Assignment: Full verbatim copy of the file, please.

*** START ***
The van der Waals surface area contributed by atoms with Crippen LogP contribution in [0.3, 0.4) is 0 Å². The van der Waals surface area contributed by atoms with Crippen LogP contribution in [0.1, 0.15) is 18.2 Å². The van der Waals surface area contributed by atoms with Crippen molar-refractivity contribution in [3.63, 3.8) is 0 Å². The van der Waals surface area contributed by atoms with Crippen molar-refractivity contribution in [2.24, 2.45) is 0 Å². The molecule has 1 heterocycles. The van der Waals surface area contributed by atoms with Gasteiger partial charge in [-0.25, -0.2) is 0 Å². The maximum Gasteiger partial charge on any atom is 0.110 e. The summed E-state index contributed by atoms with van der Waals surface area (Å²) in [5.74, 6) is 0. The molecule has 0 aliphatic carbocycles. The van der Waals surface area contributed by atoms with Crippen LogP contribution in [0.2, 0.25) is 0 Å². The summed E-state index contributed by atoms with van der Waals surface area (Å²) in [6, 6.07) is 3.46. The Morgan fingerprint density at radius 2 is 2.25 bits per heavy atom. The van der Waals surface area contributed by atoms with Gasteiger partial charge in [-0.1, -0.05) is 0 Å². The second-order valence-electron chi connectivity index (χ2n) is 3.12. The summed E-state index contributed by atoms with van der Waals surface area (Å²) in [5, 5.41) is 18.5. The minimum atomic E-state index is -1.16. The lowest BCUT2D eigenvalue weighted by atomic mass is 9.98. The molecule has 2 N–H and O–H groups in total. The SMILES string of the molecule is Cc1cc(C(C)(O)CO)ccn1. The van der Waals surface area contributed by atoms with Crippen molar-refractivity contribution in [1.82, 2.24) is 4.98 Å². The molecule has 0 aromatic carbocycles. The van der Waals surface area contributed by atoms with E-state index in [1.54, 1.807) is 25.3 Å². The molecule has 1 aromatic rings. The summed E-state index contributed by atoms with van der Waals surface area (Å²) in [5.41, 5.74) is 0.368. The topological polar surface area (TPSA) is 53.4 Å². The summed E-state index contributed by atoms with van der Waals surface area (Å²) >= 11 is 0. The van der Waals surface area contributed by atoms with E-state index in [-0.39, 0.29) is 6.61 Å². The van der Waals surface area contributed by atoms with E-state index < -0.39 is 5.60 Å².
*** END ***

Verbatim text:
The van der Waals surface area contributed by atoms with Crippen LogP contribution in [0.3, 0.4) is 0 Å². The van der Waals surface area contributed by atoms with Crippen LogP contribution in [0.1, 0.15) is 18.2 Å². The van der Waals surface area contributed by atoms with Crippen molar-refractivity contribution in [3.63, 3.8) is 0 Å². The van der Waals surface area contributed by atoms with Crippen molar-refractivity contribution in [2.24, 2.45) is 0 Å². The molecule has 1 heterocycles. The van der Waals surface area contributed by atoms with Gasteiger partial charge in [-0.25, -0.2) is 0 Å². The maximum Gasteiger partial charge on any atom is 0.110 e. The summed E-state index contributed by atoms with van der Waals surface area (Å²) in [5.74, 6) is 0. The molecule has 0 aliphatic carbocycles. The van der Waals surface area contributed by atoms with Crippen LogP contribution in [0.2, 0.25) is 0 Å². The summed E-state index contributed by atoms with van der Waals surface area (Å²) in [6, 6.07) is 3.46. The Morgan fingerprint density at radius 2 is 2.25 bits per heavy atom. The van der Waals surface area contributed by atoms with Gasteiger partial charge in [-0.1, -0.05) is 0 Å². The second-order valence-electron chi connectivity index (χ2n) is 3.12. The summed E-state index contributed by atoms with van der Waals surface area (Å²) in [5, 5.41) is 18.5. The minimum atomic E-state index is -1.16. The lowest BCUT2D eigenvalue weighted by atomic mass is 9.98. The molecule has 2 N–H and O–H groups in total. The SMILES string of the molecule is Cc1cc(C(C)(O)CO)ccn1. The van der Waals surface area contributed by atoms with Crippen molar-refractivity contribution in [1.82, 2.24) is 4.98 Å². The molecule has 0 aromatic carbocycles. The van der Waals surface area contributed by atoms with E-state index in [1.54, 1.807) is 25.3 Å². The molecule has 1 aromatic rings. The summed E-state index contributed by atoms with van der Waals surface area (Å²) in [5.41, 5.74) is 0.368. The topological polar surface area (TPSA) is 53.4 Å². The summed E-state index contributed by atoms with van der Waals surface area (Å²) >= 11 is 0. The van der Waals surface area contributed by atoms with E-state index in [-0.39, 0.29) is 6.61 Å². The van der Waals surface area contributed by atoms with E-state index < -0.39 is 5.60 Å².